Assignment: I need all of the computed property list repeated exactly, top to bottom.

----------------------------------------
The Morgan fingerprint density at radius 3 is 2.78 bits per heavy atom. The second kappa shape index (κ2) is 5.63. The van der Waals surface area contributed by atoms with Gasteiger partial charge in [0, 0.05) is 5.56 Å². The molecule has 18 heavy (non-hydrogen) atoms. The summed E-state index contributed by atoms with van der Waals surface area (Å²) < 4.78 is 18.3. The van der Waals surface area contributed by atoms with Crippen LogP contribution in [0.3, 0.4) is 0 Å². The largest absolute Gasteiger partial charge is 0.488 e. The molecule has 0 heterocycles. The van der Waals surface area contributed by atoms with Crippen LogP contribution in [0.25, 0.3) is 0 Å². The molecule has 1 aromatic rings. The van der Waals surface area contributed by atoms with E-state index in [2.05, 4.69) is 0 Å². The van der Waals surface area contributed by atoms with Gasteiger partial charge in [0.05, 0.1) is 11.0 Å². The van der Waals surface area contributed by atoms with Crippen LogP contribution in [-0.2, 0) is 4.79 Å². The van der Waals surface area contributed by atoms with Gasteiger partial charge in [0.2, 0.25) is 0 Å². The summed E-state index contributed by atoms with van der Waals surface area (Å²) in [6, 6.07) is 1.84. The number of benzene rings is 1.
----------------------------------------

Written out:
The Morgan fingerprint density at radius 3 is 2.78 bits per heavy atom. The second kappa shape index (κ2) is 5.63. The van der Waals surface area contributed by atoms with Gasteiger partial charge in [0, 0.05) is 5.56 Å². The molecule has 18 heavy (non-hydrogen) atoms. The summed E-state index contributed by atoms with van der Waals surface area (Å²) < 4.78 is 18.3. The van der Waals surface area contributed by atoms with Crippen LogP contribution in [0.3, 0.4) is 0 Å². The largest absolute Gasteiger partial charge is 0.488 e. The molecule has 0 heterocycles. The van der Waals surface area contributed by atoms with Crippen LogP contribution in [0.25, 0.3) is 0 Å². The molecule has 1 aromatic rings. The van der Waals surface area contributed by atoms with E-state index in [2.05, 4.69) is 0 Å². The van der Waals surface area contributed by atoms with Gasteiger partial charge in [0.05, 0.1) is 11.0 Å². The van der Waals surface area contributed by atoms with Crippen LogP contribution in [-0.2, 0) is 4.79 Å². The van der Waals surface area contributed by atoms with Gasteiger partial charge in [0.2, 0.25) is 0 Å². The summed E-state index contributed by atoms with van der Waals surface area (Å²) in [6, 6.07) is 1.84. The number of benzene rings is 1.